26. The method according to claim 14, wherein a detection of spectral characteristics of the illumination light is carried out by means of a spectral sensor.
27. The method according to claim 26, wherein the illumination light is at least one laser.
28. The method according to claim 27, wherein the microscope contains at least one of a laser scanning microscope and a fluorescent correlation spectroscope arrangement.
29. The method according to claim 27, wherein additional components for spectral influencing are correlated based on determined illumination wavelengths.
30. The method according to claim 26, wherein the microscope contains at least one of a laser scanning microscope and a fluorescent correlation spectroscope arrangement.
31. The method according to claim 26, wherein additional components for spectral influencing are correlated based on determined illumination wavelengths.
32. The method according to claim 14, wherein the point of maximum or optimum transmission or reflection is determined by the spectral sensor on a component and is stored with a spatial position.
Description
CROSS-REFERENCE TO RELATED APPLICATIONS

This application claims priority of German Application No. 102 17 545.4, filed Apr. 17, 2002, the complete disclosure of which is hereby incorporated by reference.

BACKGROUND OF THE INVENTION

In filter turrets, slides and the like components of a microscope, a position sensor is usually used to detect a zero position as a reference from which all further positions are calculated and approached. The identification of the filters being used is displayed to the user by tables or codes. An effective measurement and detection in the outfitted state can only be carried out via filters that are identified in a correspondingly standardized manner (e.g., bar codes, binary-coded magnet arrangements and the like). However, since the filters are obtained from different manufacturers, the identification or marking can also be read differently and not by one method.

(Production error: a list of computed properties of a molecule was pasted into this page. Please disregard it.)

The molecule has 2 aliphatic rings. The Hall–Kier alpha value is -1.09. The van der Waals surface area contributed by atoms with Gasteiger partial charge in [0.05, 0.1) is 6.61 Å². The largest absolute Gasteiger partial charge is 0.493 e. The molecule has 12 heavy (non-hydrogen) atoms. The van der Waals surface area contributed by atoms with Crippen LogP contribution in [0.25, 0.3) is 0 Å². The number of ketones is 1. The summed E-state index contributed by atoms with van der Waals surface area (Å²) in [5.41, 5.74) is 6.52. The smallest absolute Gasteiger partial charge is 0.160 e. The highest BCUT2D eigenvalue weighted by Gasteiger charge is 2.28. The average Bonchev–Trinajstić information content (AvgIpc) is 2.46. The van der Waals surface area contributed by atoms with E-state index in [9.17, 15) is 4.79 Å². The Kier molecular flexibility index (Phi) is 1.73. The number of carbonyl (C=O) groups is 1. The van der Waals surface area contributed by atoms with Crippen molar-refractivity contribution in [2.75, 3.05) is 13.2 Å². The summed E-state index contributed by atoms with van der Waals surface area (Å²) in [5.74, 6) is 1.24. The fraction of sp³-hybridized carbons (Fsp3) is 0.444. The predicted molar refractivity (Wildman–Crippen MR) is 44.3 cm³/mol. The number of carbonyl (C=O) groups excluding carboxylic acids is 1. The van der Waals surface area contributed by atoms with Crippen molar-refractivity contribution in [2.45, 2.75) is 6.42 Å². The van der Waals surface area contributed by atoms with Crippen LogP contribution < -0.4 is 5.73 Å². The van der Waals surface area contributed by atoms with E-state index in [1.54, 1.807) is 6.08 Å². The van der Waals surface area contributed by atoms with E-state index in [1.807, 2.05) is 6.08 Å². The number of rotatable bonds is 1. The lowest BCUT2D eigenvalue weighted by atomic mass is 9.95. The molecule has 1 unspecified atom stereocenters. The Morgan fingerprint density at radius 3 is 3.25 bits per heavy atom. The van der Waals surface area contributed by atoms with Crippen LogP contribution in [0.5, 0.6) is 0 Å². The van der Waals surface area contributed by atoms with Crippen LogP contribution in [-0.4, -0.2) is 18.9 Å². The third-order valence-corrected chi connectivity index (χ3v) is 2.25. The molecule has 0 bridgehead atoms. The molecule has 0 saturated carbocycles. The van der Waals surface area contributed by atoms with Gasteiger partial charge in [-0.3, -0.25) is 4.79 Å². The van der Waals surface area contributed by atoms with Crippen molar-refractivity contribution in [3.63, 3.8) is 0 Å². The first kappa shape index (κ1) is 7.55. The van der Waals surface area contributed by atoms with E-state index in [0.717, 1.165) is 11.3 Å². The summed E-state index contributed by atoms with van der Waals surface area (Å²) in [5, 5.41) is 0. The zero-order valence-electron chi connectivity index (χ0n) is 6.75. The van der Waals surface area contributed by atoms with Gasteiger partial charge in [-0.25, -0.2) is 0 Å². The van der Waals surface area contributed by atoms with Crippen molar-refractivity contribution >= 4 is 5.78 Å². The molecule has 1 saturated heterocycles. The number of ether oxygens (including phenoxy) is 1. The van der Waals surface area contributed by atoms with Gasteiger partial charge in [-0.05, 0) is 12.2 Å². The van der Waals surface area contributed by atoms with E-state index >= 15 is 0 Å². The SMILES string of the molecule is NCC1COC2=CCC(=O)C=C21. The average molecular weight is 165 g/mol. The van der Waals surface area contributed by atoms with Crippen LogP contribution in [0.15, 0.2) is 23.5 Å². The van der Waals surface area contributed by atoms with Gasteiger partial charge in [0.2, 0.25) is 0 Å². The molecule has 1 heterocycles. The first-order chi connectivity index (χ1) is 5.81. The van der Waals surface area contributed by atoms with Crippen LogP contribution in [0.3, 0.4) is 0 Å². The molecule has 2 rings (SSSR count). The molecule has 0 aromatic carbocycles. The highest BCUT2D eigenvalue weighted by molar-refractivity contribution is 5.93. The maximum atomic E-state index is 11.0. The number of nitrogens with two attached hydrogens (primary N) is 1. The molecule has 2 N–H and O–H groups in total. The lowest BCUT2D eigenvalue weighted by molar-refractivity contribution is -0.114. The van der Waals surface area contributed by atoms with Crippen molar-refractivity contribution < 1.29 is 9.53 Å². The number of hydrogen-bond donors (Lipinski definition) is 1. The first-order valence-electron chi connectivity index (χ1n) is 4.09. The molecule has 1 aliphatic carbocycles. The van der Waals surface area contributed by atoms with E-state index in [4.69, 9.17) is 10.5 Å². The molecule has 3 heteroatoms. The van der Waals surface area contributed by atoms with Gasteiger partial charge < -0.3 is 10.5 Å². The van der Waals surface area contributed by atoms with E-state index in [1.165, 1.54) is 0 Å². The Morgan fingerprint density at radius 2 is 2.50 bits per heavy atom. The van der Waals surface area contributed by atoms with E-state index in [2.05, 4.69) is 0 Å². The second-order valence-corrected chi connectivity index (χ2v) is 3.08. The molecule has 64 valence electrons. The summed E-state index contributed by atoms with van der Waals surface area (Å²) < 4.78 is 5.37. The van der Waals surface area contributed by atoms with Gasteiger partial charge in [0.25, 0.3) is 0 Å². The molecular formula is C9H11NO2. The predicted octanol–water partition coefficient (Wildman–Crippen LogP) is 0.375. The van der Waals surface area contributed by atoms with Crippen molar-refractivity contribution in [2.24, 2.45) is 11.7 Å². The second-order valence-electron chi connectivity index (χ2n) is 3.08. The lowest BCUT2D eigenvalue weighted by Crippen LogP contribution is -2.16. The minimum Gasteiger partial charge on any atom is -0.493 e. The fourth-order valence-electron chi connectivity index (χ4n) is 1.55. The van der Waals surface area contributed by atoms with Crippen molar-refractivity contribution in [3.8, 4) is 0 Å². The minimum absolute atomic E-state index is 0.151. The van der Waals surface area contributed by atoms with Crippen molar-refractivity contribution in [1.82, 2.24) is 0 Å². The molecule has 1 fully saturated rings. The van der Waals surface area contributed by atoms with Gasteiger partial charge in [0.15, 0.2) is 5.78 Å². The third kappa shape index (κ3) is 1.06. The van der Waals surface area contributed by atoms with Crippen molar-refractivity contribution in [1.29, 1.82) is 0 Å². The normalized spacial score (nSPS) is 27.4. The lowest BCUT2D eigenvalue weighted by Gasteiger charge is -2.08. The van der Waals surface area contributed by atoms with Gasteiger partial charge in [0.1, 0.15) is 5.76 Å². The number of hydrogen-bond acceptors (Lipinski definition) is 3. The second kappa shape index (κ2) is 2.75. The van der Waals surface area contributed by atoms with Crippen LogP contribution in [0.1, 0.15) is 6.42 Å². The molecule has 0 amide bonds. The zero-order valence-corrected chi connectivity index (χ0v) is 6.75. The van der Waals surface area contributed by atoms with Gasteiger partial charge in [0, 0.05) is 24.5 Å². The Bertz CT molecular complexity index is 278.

Further, incorrect outfitting can never be completely excluded and a subsequent outfitting requires manual correction of the database or truth table.

SUMMARY OF THE INVENTION

A microscope with optical components which are provided in the illumination path and/or observation beam path and/or detection beam path for exerting different spectral influences on at least one of said beam paths having an arrangement comprising a light source emitting a plurality of wavelengths and at least one spectral sensor detecting the light of this light source after interacting with an optical component are provided, preferably outside these beam paths.

A spectral sensor and a white LED are used as position sensor. This sensor is capable of determining the optimal position (maximum passage) of a position and also ascertaining the characteristic of a filter by means of spectral measurement. A reliable determination of the utilized filter is possible by means of comparison with a database. Further, a tilting of the filter in the beam path can be monitored.